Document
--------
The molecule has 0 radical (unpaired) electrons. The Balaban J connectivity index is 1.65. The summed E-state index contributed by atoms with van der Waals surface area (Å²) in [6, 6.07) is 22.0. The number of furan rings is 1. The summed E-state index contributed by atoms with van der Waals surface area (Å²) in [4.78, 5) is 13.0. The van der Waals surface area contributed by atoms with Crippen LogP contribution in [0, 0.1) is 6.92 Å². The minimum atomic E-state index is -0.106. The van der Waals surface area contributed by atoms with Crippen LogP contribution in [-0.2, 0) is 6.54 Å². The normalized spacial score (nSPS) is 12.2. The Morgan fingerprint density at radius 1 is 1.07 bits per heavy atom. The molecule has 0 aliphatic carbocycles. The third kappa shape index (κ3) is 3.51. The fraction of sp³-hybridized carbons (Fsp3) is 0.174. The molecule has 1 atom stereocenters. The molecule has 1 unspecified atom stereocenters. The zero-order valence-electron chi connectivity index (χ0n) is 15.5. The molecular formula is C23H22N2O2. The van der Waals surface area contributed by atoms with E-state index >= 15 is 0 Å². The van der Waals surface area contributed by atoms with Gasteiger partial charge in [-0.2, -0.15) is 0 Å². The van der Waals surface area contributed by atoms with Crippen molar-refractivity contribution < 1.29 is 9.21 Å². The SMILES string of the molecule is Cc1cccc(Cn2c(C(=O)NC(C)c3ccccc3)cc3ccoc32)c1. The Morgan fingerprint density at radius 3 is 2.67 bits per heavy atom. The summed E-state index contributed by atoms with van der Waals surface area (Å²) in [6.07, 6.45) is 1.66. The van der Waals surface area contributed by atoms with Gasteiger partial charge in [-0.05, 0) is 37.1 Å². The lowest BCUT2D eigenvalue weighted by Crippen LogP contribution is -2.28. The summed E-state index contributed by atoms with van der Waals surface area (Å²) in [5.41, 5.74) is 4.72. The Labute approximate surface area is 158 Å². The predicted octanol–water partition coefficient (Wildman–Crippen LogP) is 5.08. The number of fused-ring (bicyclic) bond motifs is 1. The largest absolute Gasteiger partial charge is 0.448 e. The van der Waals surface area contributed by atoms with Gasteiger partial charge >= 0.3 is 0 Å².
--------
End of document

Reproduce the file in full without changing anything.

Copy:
The molecule has 0 radical (unpaired) electrons. The Balaban J connectivity index is 1.65. The summed E-state index contributed by atoms with van der Waals surface area (Å²) in [6, 6.07) is 22.0. The number of furan rings is 1. The summed E-state index contributed by atoms with van der Waals surface area (Å²) in [4.78, 5) is 13.0. The van der Waals surface area contributed by atoms with Crippen LogP contribution in [0, 0.1) is 6.92 Å². The minimum atomic E-state index is -0.106. The van der Waals surface area contributed by atoms with Crippen LogP contribution in [-0.2, 0) is 6.54 Å². The normalized spacial score (nSPS) is 12.2. The Morgan fingerprint density at radius 1 is 1.07 bits per heavy atom. The molecule has 0 aliphatic carbocycles. The third kappa shape index (κ3) is 3.51. The fraction of sp³-hybridized carbons (Fsp3) is 0.174. The molecule has 1 atom stereocenters. The molecule has 1 unspecified atom stereocenters. The zero-order valence-electron chi connectivity index (χ0n) is 15.5. The molecular formula is C23H22N2O2. The van der Waals surface area contributed by atoms with E-state index >= 15 is 0 Å². The van der Waals surface area contributed by atoms with Gasteiger partial charge in [-0.2, -0.15) is 0 Å². The van der Waals surface area contributed by atoms with Crippen molar-refractivity contribution < 1.29 is 9.21 Å². The SMILES string of the molecule is Cc1cccc(Cn2c(C(=O)NC(C)c3ccccc3)cc3ccoc32)c1. The Morgan fingerprint density at radius 3 is 2.67 bits per heavy atom. The summed E-state index contributed by atoms with van der Waals surface area (Å²) in [6.07, 6.45) is 1.66. The van der Waals surface area contributed by atoms with Gasteiger partial charge in [-0.05, 0) is 37.1 Å². The lowest BCUT2D eigenvalue weighted by Crippen LogP contribution is -2.28. The summed E-state index contributed by atoms with van der Waals surface area (Å²) in [5.41, 5.74) is 4.72. The Labute approximate surface area is 158 Å². The predicted octanol–water partition coefficient (Wildman–Crippen LogP) is 5.08. The number of fused-ring (bicyclic) bond motifs is 1. The largest absolute Gasteiger partial charge is 0.448 e. The van der Waals surface area contributed by atoms with Gasteiger partial charge >= 0.3 is 0 Å².